Authors: Nawata, Tetsuo
Year: 1981
Pages: 46

Abstract A descriptive grammar of Baluchi. Includes a discussion of phonology, morphology, sentence structure, a comparative list of Baluchi and Afghan Persian vocabulary, and a set of short texts with grammatically parsed translations. The section on morphology includes detailed information on the Baluchi verb.
Languages Baluchi (Romanization)
Materials Grammar
Subjects Conjugation; Declension; Grammar – Descriptive; Pronunciation; Vocabulary; Word Order
Available From Institute for the Study of Languages and Cultures of Asia and Africa, 4-chome Nishigahara, Tokyo, Japan 114
14.Title: Iranian Lexical Elements in Brāhūī

Authors: Rossi, Adriano V.
Year: 1979
Pages: 360

Abstract A linguistic study of Iranian lexical borrowings in Brahui. Includes several alphabetical lists of Brahui words borrowed from Baluchi, Persian, and other Iranian languages. Each entry in the lists includes the Brahui term, the meaning, the origin of the word, and attestations of the item in Baluchi, Persian, and other Iranian languages with the different meanings in these languages included where relevant.
Languages Baluchi (Romanization), Brahui (Romanization), Persian (Romanization)
Materials Grammar
Subjects Etymology; Vocabulary; Word Formation
15.Title A Course in Baluchi [Volume: 1]

Authors: Barker, Muhammad Abd-Al-Rahman; Mengal, Aqil Khan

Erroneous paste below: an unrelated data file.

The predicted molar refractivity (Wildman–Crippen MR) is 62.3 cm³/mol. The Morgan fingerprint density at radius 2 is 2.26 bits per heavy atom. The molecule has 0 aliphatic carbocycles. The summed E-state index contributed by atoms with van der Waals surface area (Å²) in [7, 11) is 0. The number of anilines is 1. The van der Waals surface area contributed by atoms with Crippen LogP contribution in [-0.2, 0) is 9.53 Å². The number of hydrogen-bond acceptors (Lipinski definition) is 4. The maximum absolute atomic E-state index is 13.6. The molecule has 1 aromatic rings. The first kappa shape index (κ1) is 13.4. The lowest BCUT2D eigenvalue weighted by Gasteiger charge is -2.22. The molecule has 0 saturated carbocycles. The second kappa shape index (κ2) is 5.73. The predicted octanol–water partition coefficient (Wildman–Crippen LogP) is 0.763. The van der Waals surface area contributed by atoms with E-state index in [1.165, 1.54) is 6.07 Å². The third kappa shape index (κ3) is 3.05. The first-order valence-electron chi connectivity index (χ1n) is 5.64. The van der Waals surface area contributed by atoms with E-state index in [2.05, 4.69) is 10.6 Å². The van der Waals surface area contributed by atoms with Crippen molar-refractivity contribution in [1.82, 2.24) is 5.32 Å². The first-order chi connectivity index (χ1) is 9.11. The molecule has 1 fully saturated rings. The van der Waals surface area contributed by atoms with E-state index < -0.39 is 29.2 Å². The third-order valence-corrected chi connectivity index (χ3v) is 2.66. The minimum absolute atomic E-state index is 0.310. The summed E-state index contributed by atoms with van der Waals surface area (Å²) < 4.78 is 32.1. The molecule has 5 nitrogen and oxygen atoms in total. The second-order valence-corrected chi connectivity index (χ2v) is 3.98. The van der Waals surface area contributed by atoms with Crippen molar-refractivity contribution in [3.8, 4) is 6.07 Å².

Year: 1969
Pages: 526

Abstract The first volume of a two-volume course in Baluchi for the beginning student. Contains twenty lessons. The first few lessons concentrate on the pronunciation and basic grammar of Baluchi. Later lessons begin with dialogues illustrating new grammar and vocabulary as well as cultural phenomena of the Baluchi people. Lessons also include grammatical notes, and conclude with a series of drills and exercises and a vocabulary list.
Instructional Level Beginning
Languages Baluchi (Romanization)
Materials Textbook
Subjects Conjugation; Culture and Customs; Dialogues; Exercises and Drills; Grammar Instruction; Pronunciation; Vocabulary; Word Order
16.Title A Course in Baluchi [Volume: 2]

Authors: Barker, Muhammad Abd-Al-Rahman; Mengal, Aqil Khan
Year: 1969
Pages: 669

Abstract The second volume of a two-volume course in Baluchi for the beginning student. Contains ten lessons. This volume presents the Arabic script as used for Baluchi. The first lesson presents the script, while other lessons present texts in Baluchi using the Arabic script. Readings include fables, Baluchi cultural customs, history, folktales, modern short stories, classical poetry, modern poetry, and more. Lessons also include vocabulary lists and exercises.
Instructional Level Beginning
Languages Baluchi (Arabic; Romanization)
Materials Textbook
Subjects Conjugation; Culture and Customs; Dialogues; Exercises and Drills; Grammar Instruction; Pronunciation; Script Instruction; Vocabulary; Word Order
17.Title Popular Poetry of the Baloches

Authors: Dames, M. Longworth
Year: 1967
Pages: 428

Abstract A reader of Baluchi originally published in 1905. Contains two volumes, bound together. The first volume contains English translations of the Baluchi selections. The second volume contains the original Baluchi texts. Texts include heroic and epic ballads, tribal poems and war ballads, romantic ballads, love songs, religious poems and legends of saints, legends in prose, and lullabies and riddles. The volume concludes with a glossary of rare and obsolete words and an index. The two volumes also include discussions of the classification of Baluchi poetry and the language and forms of Baluchi poetry.